Text Africa globeOnchocerciasis or river blindness is claimed to be one of the leading infectious causes of blindness in Africa. Medical analysis of a drug called moxidectin has now been launched across three African countries to possibly eradicate this serious condition. Currently, the drug is being examined for its ability to kill or sterilize the adult worms of Onchocerca volvulus, which cause Onchocerciasis.

The condition is called river blindness because the black fly which appears to spread the infection lays its eggs in fast-flowing rivers. Also a very devastating symptom of this disease is blindness. Onchocerciasis in addition causes an exhaustive skin disease.

“This is a devastating illness that has plagued 30 African countries for centuries, in particular the populations in the most remote areas ‘beyond the end of the road’,” says Dr Uche Amazigo, Director of the African Programme for Onchocerciasis Control (APOC). “Over 100 million people are at risk of infection with Onchocerciasis in Africa and a few small areas in the Americas and Yemen.”

Dr Henrietta Ukwu, Vice President of Wyeth Pharmaceuticals has said that, “Wyeth is committed to improving access to innovative drugs and biologics around the globe including in the developing world. The moxidectin data have been promising so far, and as the programme moves into larger phase III studies, we are hopeful that moxidectin will constitute a significant advance against this devastating disease.”

Onchocerciasis appears to have been controlled by ivermectin which has enabled significant progress. Evidently, ivermectin right now reaches nearly more than 60 million people in Africa yearly. However, ivermectin claims to destroy only the Onchocerca volvulus larvae and not the adult worms. Therefore, yearly treatments for an extensive period of time, approximately 11-14years are recommended in order to be protected from the disease.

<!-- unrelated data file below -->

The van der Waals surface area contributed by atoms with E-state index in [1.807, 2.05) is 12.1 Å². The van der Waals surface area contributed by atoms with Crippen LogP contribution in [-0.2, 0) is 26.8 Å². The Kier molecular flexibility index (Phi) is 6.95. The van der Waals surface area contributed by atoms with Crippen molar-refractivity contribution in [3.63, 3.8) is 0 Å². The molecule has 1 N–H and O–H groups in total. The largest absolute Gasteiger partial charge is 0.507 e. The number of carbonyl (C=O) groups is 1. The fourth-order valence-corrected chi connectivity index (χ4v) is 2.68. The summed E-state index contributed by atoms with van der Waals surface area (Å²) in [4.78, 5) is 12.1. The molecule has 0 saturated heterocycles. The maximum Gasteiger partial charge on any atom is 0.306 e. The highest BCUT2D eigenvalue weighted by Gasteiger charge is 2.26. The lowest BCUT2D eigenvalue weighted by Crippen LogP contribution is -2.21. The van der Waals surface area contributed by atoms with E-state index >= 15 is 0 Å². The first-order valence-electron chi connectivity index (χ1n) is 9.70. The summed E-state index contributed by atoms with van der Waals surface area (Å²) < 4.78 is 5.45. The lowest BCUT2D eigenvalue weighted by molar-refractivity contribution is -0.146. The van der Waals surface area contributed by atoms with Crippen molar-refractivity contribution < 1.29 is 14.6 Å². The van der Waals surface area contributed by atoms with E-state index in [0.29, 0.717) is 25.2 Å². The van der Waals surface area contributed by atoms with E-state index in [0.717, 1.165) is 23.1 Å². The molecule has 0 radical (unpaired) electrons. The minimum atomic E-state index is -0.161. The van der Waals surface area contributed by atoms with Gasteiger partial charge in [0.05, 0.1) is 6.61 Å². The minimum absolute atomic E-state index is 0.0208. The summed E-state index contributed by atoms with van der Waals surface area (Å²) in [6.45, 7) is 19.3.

Moxidectin on the contrary apparently performs both functions. It could not only kill the larvae but also sterilize/ kill the adult worms. Also, it claims to have the possibility to stop the spread of Onchocerciasis within about six yearly rounds of treatment.

Special Programme for Research and Training in Tropical Diseases (TDR) has teamed up with Wyeth Pharmaceuticals to develop moxidectin for Onchocerciasis. TDR is directed by WHO. They claim to perform a variety of tasks like the development of the drug for human use and primary studies in healthy volunteers, to clinical and community studies in Africa. Also, they seem to assemble the faculty and manage the clinical trials in Africa. Supposedly if this development proves beneficial, they may aid the countries affected with Onchocerciasis.

TDR’s Director Dr Robert Ridley has stated that, “We work with national authorities and country partners to build research capacity and infrastructure. The training we provide to researchers and health care professionals and the experience they gather during the TDR-sponsored studies enables them to conduct other clinical research later on, strengthening the health research systems in those countries.”

Supposedly, TDR will be functioning with an estimation of about 1500 people at four locations in Ghana, Liberia and the Democratic Republic of the Congo. In the initial period of time, they will also be working with African researchers and institutions.

The community services which have been set up in co-operation with APOC, African Control programmes and various other NGOs may aid in distributing the drug, moxidectin.